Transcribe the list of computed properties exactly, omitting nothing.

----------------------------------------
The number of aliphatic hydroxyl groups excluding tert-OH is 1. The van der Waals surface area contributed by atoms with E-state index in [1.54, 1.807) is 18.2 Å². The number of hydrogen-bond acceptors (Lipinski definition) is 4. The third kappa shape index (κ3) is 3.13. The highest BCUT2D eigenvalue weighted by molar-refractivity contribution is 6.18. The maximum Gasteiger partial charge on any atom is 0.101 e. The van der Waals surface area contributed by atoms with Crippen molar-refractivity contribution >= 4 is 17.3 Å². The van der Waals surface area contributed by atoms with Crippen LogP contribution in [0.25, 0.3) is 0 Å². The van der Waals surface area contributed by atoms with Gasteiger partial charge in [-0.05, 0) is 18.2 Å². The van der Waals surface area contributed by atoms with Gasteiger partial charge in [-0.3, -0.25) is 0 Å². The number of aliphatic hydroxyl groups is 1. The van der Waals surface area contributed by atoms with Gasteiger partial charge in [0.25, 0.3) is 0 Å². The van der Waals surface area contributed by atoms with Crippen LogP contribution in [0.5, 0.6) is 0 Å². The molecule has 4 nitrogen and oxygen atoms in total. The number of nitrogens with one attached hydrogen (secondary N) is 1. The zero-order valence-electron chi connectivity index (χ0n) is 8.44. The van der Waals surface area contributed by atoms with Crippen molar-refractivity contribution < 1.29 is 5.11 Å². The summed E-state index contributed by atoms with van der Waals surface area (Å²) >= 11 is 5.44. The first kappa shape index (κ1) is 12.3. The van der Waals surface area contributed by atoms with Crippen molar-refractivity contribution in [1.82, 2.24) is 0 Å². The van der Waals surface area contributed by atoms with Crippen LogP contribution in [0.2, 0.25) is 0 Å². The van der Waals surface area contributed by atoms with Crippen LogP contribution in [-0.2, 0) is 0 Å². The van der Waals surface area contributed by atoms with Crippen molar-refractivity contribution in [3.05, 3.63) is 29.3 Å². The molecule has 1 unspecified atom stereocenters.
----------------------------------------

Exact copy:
The number of aliphatic hydroxyl groups excluding tert-OH is 1. The van der Waals surface area contributed by atoms with E-state index in [1.54, 1.807) is 18.2 Å². The number of hydrogen-bond acceptors (Lipinski definition) is 4. The third kappa shape index (κ3) is 3.13. The highest BCUT2D eigenvalue weighted by molar-refractivity contribution is 6.18. The maximum Gasteiger partial charge on any atom is 0.101 e. The van der Waals surface area contributed by atoms with Crippen molar-refractivity contribution >= 4 is 17.3 Å². The van der Waals surface area contributed by atoms with Crippen LogP contribution in [0.25, 0.3) is 0 Å². The van der Waals surface area contributed by atoms with Gasteiger partial charge in [-0.05, 0) is 18.2 Å². The van der Waals surface area contributed by atoms with Gasteiger partial charge in [-0.3, -0.25) is 0 Å². The number of aliphatic hydroxyl groups is 1. The van der Waals surface area contributed by atoms with Gasteiger partial charge in [0.25, 0.3) is 0 Å². The van der Waals surface area contributed by atoms with Crippen LogP contribution in [0.5, 0.6) is 0 Å². The molecule has 4 nitrogen and oxygen atoms in total. The number of nitrogens with one attached hydrogen (secondary N) is 1. The zero-order valence-electron chi connectivity index (χ0n) is 8.44. The van der Waals surface area contributed by atoms with Crippen molar-refractivity contribution < 1.29 is 5.11 Å². The summed E-state index contributed by atoms with van der Waals surface area (Å²) >= 11 is 5.44. The first kappa shape index (κ1) is 12.3. The van der Waals surface area contributed by atoms with Crippen molar-refractivity contribution in [1.82, 2.24) is 0 Å². The van der Waals surface area contributed by atoms with Crippen LogP contribution in [0.2, 0.25) is 0 Å². The van der Waals surface area contributed by atoms with Crippen LogP contribution in [-0.2, 0) is 0 Å². The van der Waals surface area contributed by atoms with Crippen molar-refractivity contribution in [3.05, 3.63) is 29.3 Å². The molecule has 1 unspecified atom stereocenters.